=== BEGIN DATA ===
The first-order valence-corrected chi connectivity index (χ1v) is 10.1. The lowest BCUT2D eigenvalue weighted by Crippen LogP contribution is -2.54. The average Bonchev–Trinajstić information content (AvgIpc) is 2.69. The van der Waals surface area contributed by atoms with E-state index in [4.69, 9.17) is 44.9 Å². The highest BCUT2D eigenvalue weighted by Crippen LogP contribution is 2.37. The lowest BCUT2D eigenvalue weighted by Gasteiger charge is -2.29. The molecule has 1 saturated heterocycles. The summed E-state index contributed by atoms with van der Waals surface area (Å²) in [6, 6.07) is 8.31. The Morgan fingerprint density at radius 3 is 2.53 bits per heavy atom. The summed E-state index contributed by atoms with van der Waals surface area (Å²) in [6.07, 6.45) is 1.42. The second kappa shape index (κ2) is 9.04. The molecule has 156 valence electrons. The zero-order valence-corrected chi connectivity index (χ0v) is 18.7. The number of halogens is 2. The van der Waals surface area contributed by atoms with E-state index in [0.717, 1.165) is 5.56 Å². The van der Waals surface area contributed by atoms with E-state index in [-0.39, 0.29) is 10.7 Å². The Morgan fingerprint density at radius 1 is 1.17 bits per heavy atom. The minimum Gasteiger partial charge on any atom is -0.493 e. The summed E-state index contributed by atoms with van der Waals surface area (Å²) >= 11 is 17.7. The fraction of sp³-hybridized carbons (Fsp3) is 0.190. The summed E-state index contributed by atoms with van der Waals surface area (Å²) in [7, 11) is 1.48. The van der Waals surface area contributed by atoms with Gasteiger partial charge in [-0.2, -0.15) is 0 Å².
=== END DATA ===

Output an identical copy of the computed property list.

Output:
The first-order valence-corrected chi connectivity index (χ1v) is 10.1. The lowest BCUT2D eigenvalue weighted by Crippen LogP contribution is -2.54. The average Bonchev–Trinajstić information content (AvgIpc) is 2.69. The van der Waals surface area contributed by atoms with E-state index in [4.69, 9.17) is 44.9 Å². The highest BCUT2D eigenvalue weighted by Crippen LogP contribution is 2.37. The lowest BCUT2D eigenvalue weighted by Gasteiger charge is -2.29. The molecule has 1 saturated heterocycles. The summed E-state index contributed by atoms with van der Waals surface area (Å²) in [6, 6.07) is 8.31. The Morgan fingerprint density at radius 3 is 2.53 bits per heavy atom. The summed E-state index contributed by atoms with van der Waals surface area (Å²) in [6.07, 6.45) is 1.42. The second kappa shape index (κ2) is 9.04. The molecule has 156 valence electrons. The zero-order valence-corrected chi connectivity index (χ0v) is 18.7. The number of halogens is 2. The van der Waals surface area contributed by atoms with E-state index in [0.717, 1.165) is 5.56 Å². The van der Waals surface area contributed by atoms with E-state index in [-0.39, 0.29) is 10.7 Å². The Morgan fingerprint density at radius 1 is 1.17 bits per heavy atom. The minimum Gasteiger partial charge on any atom is -0.493 e. The summed E-state index contributed by atoms with van der Waals surface area (Å²) >= 11 is 17.7. The fraction of sp³-hybridized carbons (Fsp3) is 0.190. The summed E-state index contributed by atoms with van der Waals surface area (Å²) in [7, 11) is 1.48. The van der Waals surface area contributed by atoms with Gasteiger partial charge in [-0.2, -0.15) is 0 Å².